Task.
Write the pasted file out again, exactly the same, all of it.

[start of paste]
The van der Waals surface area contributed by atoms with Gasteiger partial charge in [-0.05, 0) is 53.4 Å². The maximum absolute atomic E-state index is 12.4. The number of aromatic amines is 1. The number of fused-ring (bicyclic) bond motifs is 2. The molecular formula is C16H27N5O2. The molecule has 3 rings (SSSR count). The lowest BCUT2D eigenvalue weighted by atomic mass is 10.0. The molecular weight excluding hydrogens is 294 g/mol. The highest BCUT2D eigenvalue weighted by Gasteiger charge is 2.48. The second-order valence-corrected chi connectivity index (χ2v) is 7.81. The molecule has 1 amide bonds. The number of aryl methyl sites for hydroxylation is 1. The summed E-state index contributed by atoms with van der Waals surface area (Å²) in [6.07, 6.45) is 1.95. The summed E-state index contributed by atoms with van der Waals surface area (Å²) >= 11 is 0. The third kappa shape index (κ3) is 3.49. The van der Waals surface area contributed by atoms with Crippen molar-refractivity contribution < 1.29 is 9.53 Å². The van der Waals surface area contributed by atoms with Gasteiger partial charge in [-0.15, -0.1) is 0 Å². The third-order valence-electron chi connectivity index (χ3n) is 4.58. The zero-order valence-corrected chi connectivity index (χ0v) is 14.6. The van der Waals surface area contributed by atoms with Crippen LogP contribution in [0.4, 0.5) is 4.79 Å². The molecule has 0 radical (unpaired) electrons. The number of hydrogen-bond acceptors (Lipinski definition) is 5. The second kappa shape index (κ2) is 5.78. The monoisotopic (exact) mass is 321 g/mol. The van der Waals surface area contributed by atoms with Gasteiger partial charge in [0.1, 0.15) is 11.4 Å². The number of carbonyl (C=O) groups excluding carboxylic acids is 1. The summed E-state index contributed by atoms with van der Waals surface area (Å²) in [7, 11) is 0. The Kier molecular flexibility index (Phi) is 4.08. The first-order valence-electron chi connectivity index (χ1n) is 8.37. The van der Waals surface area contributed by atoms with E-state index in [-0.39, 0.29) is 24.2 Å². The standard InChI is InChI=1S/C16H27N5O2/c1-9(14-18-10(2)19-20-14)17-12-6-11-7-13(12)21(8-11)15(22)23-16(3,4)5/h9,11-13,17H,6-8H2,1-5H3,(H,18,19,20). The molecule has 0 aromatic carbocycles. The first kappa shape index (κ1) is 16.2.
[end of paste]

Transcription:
The van der Waals surface area contributed by atoms with Gasteiger partial charge in [-0.05, 0) is 53.4 Å². The maximum absolute atomic E-state index is 12.4. The number of aromatic amines is 1. The number of fused-ring (bicyclic) bond motifs is 2. The molecular formula is C16H27N5O2. The molecule has 3 rings (SSSR count). The lowest BCUT2D eigenvalue weighted by atomic mass is 10.0. The molecular weight excluding hydrogens is 294 g/mol. The highest BCUT2D eigenvalue weighted by Gasteiger charge is 2.48. The second-order valence-corrected chi connectivity index (χ2v) is 7.81. The molecule has 1 amide bonds. The number of aryl methyl sites for hydroxylation is 1. The summed E-state index contributed by atoms with van der Waals surface area (Å²) in [6.07, 6.45) is 1.95. The summed E-state index contributed by atoms with van der Waals surface area (Å²) >= 11 is 0. The third kappa shape index (κ3) is 3.49. The van der Waals surface area contributed by atoms with Crippen molar-refractivity contribution < 1.29 is 9.53 Å². The van der Waals surface area contributed by atoms with Gasteiger partial charge in [-0.15, -0.1) is 0 Å². The third-order valence-electron chi connectivity index (χ3n) is 4.58. The zero-order valence-corrected chi connectivity index (χ0v) is 14.6. The van der Waals surface area contributed by atoms with Crippen LogP contribution in [0.4, 0.5) is 4.79 Å². The molecule has 0 radical (unpaired) electrons. The number of hydrogen-bond acceptors (Lipinski definition) is 5. The second kappa shape index (κ2) is 5.78. The monoisotopic (exact) mass is 321 g/mol. The van der Waals surface area contributed by atoms with Gasteiger partial charge in [0.1, 0.15) is 11.4 Å². The number of carbonyl (C=O) groups excluding carboxylic acids is 1. The summed E-state index contributed by atoms with van der Waals surface area (Å²) in [7, 11) is 0. The Kier molecular flexibility index (Phi) is 4.08. The first-order valence-electron chi connectivity index (χ1n) is 8.37. The van der Waals surface area contributed by atoms with E-state index in [-0.39, 0.29) is 24.2 Å². The standard InChI is InChI=1S/C16H27N5O2/c1-9(14-18-10(2)19-20-14)17-12-6-11-7-13(12)21(8-11)15(22)23-16(3,4)5/h9,11-13,17H,6-8H2,1-5H3,(H,18,19,20). The molecule has 0 aromatic carbocycles. The first kappa shape index (κ1) is 16.2.